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Quality of Flours from Waxy and Nonwaxy Barley for Production of Baked Products

July 1999 Volume 76 Number 4
Pages 530 — 535
Artur P. Klamczynski 1 , 2 and Zuzanna Czuchajowska 1 , 3

Research associate and assistant professor, respectively, Food Science and Human Nutrition Department, Washington State University, Pullman, WA 99164-6376. Corresponding author. E-mail: 10027719@wsuvm1.csc.wsu.edu Deceased.

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Accepted March 31, 1999.

One nonwaxy (covered) and two waxy (hull-less) barleys, whole grain and commercially abraded, were milled to break flour, reduction flour, and the bran fraction with a roller mill under optimized conditions. The flour yield range was 55.3–61.8% in whole grain and increased by 9–11% by abrasion before milling. Break flours contained the highest starch content (≤85.8%) independent of type of barley and abrasion level. Reduction flours contained less starch, but more protein, ash, free lipids, and total β-glucans than break flours. The bran fraction contained the highest content of ash, free lipids, protein, and total β-glucans but the lowest content of starch. Break flours milled from whole grain contained 82–91% particles <106 μm, and reduction flours contained ≈80% particles <106 μm. Abrasion significantly increased the amount of particles <38 μm in break and reduction flours in both types of barley. Viscosity of hot paste prepared with barley flour or bran at 8% concentration was strongly affected by barley type and abrasion level. In cv. Waxbar, the viscosity in bran fractions increased from 428 to 1,770 BU, and in break flours viscosity increased from 408 to 725 BU due to abrasion. Sugar snap cookies made from nonwaxy barley had larger diameter than cookies prepared from waxy barley. Cookies made from break flours were larger than those made from reduction flours, independent of type of barley. Quick bread baked from nonwaxy barley had a loaf volume similar to that of wheat bread, whereas waxy barley bread had a smaller loaf volume. Replacement of 20% of wheat flour by both waxy and nonwaxy barley flour or bran did not significantly affect the loaf volume but did decrease the hardness of quick bread crumb.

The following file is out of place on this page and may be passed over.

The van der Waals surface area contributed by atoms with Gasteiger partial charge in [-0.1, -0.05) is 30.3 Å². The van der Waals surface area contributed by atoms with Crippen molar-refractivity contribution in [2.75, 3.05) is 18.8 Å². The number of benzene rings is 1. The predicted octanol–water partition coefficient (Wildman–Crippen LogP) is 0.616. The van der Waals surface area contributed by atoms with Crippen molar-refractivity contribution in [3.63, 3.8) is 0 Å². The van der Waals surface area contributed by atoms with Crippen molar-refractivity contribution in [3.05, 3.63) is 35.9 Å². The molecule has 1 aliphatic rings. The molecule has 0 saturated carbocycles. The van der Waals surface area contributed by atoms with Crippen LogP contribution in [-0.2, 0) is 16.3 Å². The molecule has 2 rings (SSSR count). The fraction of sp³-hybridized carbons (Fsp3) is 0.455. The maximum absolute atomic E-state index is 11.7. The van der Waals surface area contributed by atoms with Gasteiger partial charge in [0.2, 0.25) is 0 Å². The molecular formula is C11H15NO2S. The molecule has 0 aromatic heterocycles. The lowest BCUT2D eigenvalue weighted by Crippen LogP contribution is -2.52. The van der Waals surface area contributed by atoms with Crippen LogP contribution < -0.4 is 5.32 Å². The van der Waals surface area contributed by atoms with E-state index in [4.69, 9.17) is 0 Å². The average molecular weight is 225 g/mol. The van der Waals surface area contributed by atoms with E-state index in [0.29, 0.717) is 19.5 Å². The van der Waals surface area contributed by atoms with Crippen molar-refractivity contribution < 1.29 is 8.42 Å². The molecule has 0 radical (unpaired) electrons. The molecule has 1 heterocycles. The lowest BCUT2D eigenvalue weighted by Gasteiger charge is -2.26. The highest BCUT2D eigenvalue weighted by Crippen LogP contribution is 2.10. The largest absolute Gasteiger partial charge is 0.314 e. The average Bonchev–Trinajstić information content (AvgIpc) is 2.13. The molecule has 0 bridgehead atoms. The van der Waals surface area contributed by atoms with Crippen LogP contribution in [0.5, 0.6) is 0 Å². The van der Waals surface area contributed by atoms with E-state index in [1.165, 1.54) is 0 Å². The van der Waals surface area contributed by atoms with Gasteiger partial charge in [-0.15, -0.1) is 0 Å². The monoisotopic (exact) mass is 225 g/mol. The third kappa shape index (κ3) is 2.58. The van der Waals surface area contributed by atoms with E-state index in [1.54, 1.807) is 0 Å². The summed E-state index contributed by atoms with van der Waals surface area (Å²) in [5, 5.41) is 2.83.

© 1999 American Association of Cereal Chemists, Inc.